DISCLAIMER – I am not a financial adviser.
However, I have become genuinely interested in ways of managing my own money over the past few months and have therefore done quite a lot of research into saving and making money.
I do not profess to have the answers to everything, but simply want to pass on the tips that I’ve found helpful.
In this blog I am going to highlight some opportunities to manage your money and I’m also hoping that I can provide a bit of an insight into the steps I have taken to ensure that I make the best financial decisions I can (again, I have no idea what your individual circumstances are so make sure you ensure these are right for you!).
reassessing my mindset
If you think about your own finances; would you be able to hand in your notice now if you hated your job (without having another job lined up)? Would you be able to leave a bad living situation immediately if you needed to? Are you able to be as generous (either with your time or money, since time really is money), with loved ones or charitable causes for example, as you would like?
A change in circumstances made me realise that not having the security of easily-accessible savings meant that I didn’t have the freedom to make very simple life choices. I wanted to put myself in a position where I could handle the financial impact of the choices I wanted to make, or the choices of others which impacted me, and feel independently secure. Taking control of my money, at a time when I felt like I had control over very little else, also gave me some comfort and focus.
I began by writing down where all of my money was.
Bank accounts; credit cards; ISAs; gift cards; credit notes; loyalty cards; money I was owed by other people; the amount I had in a deposit scheme…everything went on the list.
I totalled this all up and was actually pleasantly surprised at the value of all of my ‘assets’ but less than a third of the total amount was ‘liquid’. I didn’t have any debt other than my student loan which, I appreciate, put me in a fortunate position; but I really didn’t feel that I was where I wanted to be in terms of my financial independence.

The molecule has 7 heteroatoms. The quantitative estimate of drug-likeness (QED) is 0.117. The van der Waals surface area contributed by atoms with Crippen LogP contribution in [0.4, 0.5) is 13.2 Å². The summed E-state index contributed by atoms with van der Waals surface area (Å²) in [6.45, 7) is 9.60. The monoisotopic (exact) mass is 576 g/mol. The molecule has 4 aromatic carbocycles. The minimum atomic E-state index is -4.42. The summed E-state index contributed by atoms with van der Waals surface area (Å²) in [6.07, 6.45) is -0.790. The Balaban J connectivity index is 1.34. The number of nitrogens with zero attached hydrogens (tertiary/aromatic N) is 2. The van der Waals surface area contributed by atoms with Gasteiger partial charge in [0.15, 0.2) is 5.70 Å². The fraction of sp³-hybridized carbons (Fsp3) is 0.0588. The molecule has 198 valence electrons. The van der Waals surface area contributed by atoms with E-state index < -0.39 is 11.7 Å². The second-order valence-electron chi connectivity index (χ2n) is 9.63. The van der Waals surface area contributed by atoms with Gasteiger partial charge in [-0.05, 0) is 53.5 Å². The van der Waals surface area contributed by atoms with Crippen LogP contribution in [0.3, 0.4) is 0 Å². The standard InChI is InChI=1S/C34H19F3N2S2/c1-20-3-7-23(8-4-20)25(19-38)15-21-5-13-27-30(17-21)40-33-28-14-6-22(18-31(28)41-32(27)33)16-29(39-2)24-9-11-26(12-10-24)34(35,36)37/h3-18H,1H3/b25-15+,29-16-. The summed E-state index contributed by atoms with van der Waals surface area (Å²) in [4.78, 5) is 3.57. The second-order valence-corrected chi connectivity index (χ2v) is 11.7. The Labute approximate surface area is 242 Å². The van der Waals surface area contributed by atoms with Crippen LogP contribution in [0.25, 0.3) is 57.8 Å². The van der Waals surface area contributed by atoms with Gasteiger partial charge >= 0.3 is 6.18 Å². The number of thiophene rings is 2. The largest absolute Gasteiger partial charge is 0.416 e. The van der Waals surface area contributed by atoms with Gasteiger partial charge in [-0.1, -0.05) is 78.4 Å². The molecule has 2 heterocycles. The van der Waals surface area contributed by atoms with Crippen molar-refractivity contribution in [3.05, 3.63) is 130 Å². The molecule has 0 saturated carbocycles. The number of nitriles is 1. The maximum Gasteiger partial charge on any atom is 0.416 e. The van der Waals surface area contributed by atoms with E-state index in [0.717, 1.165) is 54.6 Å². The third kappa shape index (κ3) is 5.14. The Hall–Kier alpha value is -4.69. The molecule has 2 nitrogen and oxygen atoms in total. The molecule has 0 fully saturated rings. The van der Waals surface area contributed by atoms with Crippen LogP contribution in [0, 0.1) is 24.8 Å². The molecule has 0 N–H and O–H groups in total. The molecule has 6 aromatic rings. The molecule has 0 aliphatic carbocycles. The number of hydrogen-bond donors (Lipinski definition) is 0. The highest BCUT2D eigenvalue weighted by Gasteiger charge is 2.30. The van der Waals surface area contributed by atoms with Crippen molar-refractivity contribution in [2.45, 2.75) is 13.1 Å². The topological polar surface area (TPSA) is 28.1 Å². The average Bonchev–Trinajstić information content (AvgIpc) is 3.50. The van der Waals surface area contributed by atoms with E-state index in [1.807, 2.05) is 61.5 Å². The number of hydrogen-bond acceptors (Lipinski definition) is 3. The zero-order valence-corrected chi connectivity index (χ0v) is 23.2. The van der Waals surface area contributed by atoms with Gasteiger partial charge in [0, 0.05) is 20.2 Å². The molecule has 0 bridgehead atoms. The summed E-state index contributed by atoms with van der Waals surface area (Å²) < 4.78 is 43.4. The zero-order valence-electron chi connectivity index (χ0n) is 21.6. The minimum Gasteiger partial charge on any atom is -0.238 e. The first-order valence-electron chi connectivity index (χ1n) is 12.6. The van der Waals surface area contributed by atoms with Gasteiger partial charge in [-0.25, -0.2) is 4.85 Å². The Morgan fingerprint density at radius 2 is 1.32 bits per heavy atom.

I wrote down my income (what was actually going into my bank account rather than pre-tax etc.) and made list (another one – I’m big on the list-making so this may be a recurring theme) of my monthly outgoings. My lifestyle was changing at the time so I wasn’t able to do this with concrete certainty but I felt that an estimate would be more useful than nothing at all.
Deducting these estimated monthly outgoings from my monthly income gave me an idea (albeit not a particularly accurate one) of what I had previously called disposable income.
This was the first change in my mindset.
This income was not disposable. This was what I had control over; what my own decisions would have an impact upon.
deciding to save
My sister has always been fantastic at saving money. When I say fantastic, I really do mean fantastic.
I had previously thought that my spending was enabling me to enjoy life and that her frugality was hampering hers to some extent. And, to some extent that was true; but I was now incredibly jealous of the security she had built for herself. I decided to take a leaf out of her book.
I was aware of the 50/30/20 rule (worth a Google if you’re interested). This was the idea that you should be spending about 50% of your earnings on the essentials (rent, bills, food etc.), about 30% on ‘discretionary’ items (eating out, clothes, gym membership etc.) and you should be saving the other 20%.
I appreciate that, for some people, this may seem totally unrealistic and unachievable, but I wanted to try as hard as I could to work towards this (or better it in terms of saving). I took the opinion that something would be better than nothing. I was already contributing the maximum amount I could into a Help to Buy ISA every month but I wanted to increase the amount I was funding my savings account with.
I have spent the past 7 months researching how to do this and I intend on sharing each of the ideas I have tried with you through this blog. Please keep coming back if you’re interested in finding out how I’ve completely overhauled my mindset and how you may do the same.